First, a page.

FUNCTIONAL FITNESS

F

unctional fitness exercises train your muscles to work together and prepare them for daily tasks by simulating common movements you might do at home, at work or in sports. While using various muscles in the upper and lower body at the same time, functional fitness exercises also emphasize core stability.

At the beginning, functional fitness refers to exercises that improve daily activities. In my opinion, a functional movements, challenges balance and coordination while simultaneously improving strength, endurance, power and flexibility

World-Class Fitness in 100 Words: Eat protein rich foods and vegetables, nuts and seeds, some fruit, little starch and no sugar. Keep intake to levels that will support exercise but not body fat. Practice and train major lifts: Deadlift, clean, squat, presses, C&J, and snatch. Similarly, master the basics of gymnastics: pull-ups, dips, rope climb, push-ups, sit-ups, presses to handstand, pirouettes, flips, splits, and holds. Bike, run, swim, row, etc. Hard and fast. Five or six days per week mix these elements in as many combinations and patterns as creativity will allow. Routine is the enemy. Keep workouts short and intense. Regularly learn and play new sports.

According to the foreign elite fitness organization CrossFit there are three different standards or models for evaluating and guiding fitness. Collectively, these three standards define their view of fitness. The first is based on the ten general physical skills widely recognized by exercise physiologists. The second standard, or model, is based on the performance of athletic tasks, while the third is based on the energy systems that drive all human action. We are sharing the methods of a program whose legitimacy has been established through the testimony of athletes, soldiers, cops, and others whose lives or livelihoods depend on fitness.

According to Crossfit’s First Fitness Standard There are ten recognized general physical skills. They are cardiovascular/respiratory endurance, stamina, strength, flexibility, power, coordination, agility, balance, and accuracy. You are as fit as you are competent in each of these ten skills. A regimen develops fitness to the extent that it improves each of these ten skills. Importantly, improvements in endurance, stamina, strength, and flexibility come about through training. Training refers to activity that improves performance through a measurable organic change in the body. By contrast improvements in coordination, agility, balance, and accuracy come about through practice. Practice refers to activity that improves performance through changes in the nervous system. Power and speed are adaptations of both training and practice.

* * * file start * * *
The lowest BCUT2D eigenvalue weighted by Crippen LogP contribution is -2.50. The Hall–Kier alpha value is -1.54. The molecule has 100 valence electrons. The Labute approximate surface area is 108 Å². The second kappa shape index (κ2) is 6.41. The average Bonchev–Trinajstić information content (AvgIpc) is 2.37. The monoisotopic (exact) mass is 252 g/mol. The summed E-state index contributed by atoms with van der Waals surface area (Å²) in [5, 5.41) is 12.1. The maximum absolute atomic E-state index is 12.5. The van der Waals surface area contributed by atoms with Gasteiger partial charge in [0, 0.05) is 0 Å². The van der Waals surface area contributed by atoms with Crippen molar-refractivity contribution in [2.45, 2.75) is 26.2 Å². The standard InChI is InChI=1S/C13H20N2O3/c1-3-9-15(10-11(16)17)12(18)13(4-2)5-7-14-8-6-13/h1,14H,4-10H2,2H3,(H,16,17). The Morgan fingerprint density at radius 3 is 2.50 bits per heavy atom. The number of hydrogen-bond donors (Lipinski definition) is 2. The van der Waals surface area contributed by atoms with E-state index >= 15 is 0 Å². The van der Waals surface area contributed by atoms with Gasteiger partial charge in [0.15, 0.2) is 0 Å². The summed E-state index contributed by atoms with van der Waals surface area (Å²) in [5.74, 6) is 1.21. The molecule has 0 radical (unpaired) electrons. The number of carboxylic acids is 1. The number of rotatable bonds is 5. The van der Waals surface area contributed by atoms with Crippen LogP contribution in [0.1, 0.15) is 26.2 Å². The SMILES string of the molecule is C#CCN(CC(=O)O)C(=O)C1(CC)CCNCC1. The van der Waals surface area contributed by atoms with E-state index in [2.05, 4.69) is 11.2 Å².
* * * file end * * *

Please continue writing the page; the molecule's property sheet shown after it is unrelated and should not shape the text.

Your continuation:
The Second Fitness Standard: the essence of this model is the view that fitness is about performing well at any and every task imaginable. Picture a hopper loaded with an infinite number of physical challenges where no selective mechanism is operative, and being asked to perform fetes randomly drawn from the hopper. This model suggests that your fitness can be measured by your capacity to perform well at these tasks in relation to other individuals. The implication here is that fitness requires an ability to perform well at all tasks, even unfamiliar tasks, tasks combined in infinitely varying combinations. In practice this encourages the athlete to disinvest in any set notions of sets, rest periods, reps, exercises, order of exercises, routines, periodization, etc.

Third Fitness Standard: There are three metabolic pathways that provide the energy for all human action. These “metabolic engines” are known as the phosphagen pathway, the glycolytic pathway, and the oxidative pathway. The first, the phosphagen, dominates the highest-powered activities, those that last less than about ten seconds. The second pathway, the glycolytic, dominates moderate-powered activities, those that last up to several minutes. The third pathway, the oxidative, dominates low-powered activities, those that last in excess of several minutes.

Total fitness, the fitness that promotes and develops, requires competency and training in each of these three pathways or engines. Balancing the effects of these three pathways largely determines the how and why of the metabolic conditioning or “cardio” that we do during our fitness training. World-Class Fitness in 100 Words: Eat protein rich foods and vegetables, nuts and seeds, some fruit, little starch and no sugar. Keep intake to levels that will support exercise but not body fat. Practice and train major lifts: Deadlift, clean, squat, presses, C&J, and snatch. Similarly, master the basics of gymnastics: pull-ups, dips, rope climb, push-ups, sit-ups, presses to handstand, pirouettes, flips, splits, and holds. Bike, run, swim, row, etc. Hard and fast. Five or six days per week mix these elements in as many combinations and patterns as creativity will allow. Routine is the enemy. Keep workouts short and intense. Regularly learn and play new sports. Looking forward to hearing from you. Let’s grow together…

Namaste!

Hindgram Team.